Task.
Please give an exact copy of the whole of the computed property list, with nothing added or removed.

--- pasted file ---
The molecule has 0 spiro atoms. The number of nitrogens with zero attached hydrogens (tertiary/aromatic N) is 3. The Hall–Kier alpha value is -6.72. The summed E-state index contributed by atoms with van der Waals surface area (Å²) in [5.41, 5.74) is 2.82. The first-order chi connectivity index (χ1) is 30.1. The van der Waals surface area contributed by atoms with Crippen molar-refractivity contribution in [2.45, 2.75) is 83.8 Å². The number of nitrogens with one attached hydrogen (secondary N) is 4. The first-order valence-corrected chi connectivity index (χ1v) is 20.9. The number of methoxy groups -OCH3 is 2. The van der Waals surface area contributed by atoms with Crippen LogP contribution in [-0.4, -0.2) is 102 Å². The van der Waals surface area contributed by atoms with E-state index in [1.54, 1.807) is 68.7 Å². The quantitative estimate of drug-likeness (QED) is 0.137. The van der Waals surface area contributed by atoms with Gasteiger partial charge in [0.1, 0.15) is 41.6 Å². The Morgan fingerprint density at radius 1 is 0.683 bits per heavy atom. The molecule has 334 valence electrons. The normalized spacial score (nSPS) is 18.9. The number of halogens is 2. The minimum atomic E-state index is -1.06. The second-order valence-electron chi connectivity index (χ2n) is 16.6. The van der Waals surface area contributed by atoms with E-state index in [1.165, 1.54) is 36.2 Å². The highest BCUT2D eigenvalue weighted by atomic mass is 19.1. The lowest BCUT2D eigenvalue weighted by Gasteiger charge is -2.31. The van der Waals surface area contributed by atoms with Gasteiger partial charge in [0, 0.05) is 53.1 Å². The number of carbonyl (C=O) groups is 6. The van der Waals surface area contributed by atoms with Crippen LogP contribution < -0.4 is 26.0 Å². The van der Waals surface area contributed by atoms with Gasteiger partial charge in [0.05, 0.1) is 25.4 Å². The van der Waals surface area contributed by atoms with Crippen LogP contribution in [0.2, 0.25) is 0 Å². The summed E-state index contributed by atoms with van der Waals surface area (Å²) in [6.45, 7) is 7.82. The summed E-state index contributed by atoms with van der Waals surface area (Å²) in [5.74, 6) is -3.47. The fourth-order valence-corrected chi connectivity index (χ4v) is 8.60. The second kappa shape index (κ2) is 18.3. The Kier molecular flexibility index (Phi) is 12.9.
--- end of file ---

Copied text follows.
The molecule has 0 spiro atoms. The number of nitrogens with zero attached hydrogens (tertiary/aromatic N) is 3. The Hall–Kier alpha value is -6.72. The summed E-state index contributed by atoms with van der Waals surface area (Å²) in [5.41, 5.74) is 2.82. The first-order chi connectivity index (χ1) is 30.1. The van der Waals surface area contributed by atoms with Crippen molar-refractivity contribution in [2.45, 2.75) is 83.8 Å². The number of nitrogens with one attached hydrogen (secondary N) is 4. The first-order valence-corrected chi connectivity index (χ1v) is 20.9. The number of methoxy groups -OCH3 is 2. The van der Waals surface area contributed by atoms with Crippen LogP contribution in [-0.4, -0.2) is 102 Å². The van der Waals surface area contributed by atoms with E-state index in [1.54, 1.807) is 68.7 Å². The quantitative estimate of drug-likeness (QED) is 0.137. The van der Waals surface area contributed by atoms with Gasteiger partial charge in [0.1, 0.15) is 41.6 Å². The Morgan fingerprint density at radius 1 is 0.683 bits per heavy atom. The molecule has 334 valence electrons. The normalized spacial score (nSPS) is 18.9. The number of halogens is 2. The minimum atomic E-state index is -1.06. The second-order valence-electron chi connectivity index (χ2n) is 16.6. The van der Waals surface area contributed by atoms with E-state index in [1.165, 1.54) is 36.2 Å². The highest BCUT2D eigenvalue weighted by atomic mass is 19.1. The lowest BCUT2D eigenvalue weighted by Gasteiger charge is -2.31. The van der Waals surface area contributed by atoms with Gasteiger partial charge in [0, 0.05) is 53.1 Å². The number of carbonyl (C=O) groups is 6. The van der Waals surface area contributed by atoms with Crippen LogP contribution < -0.4 is 26.0 Å². The van der Waals surface area contributed by atoms with Gasteiger partial charge in [0.05, 0.1) is 25.4 Å². The van der Waals surface area contributed by atoms with Crippen LogP contribution in [0.2, 0.25) is 0 Å². The summed E-state index contributed by atoms with van der Waals surface area (Å²) in [6.45, 7) is 7.82. The summed E-state index contributed by atoms with van der Waals surface area (Å²) in [5.74, 6) is -3.47. The fourth-order valence-corrected chi connectivity index (χ4v) is 8.60. The second kappa shape index (κ2) is 18.3. The Kier molecular flexibility index (Phi) is 12.9.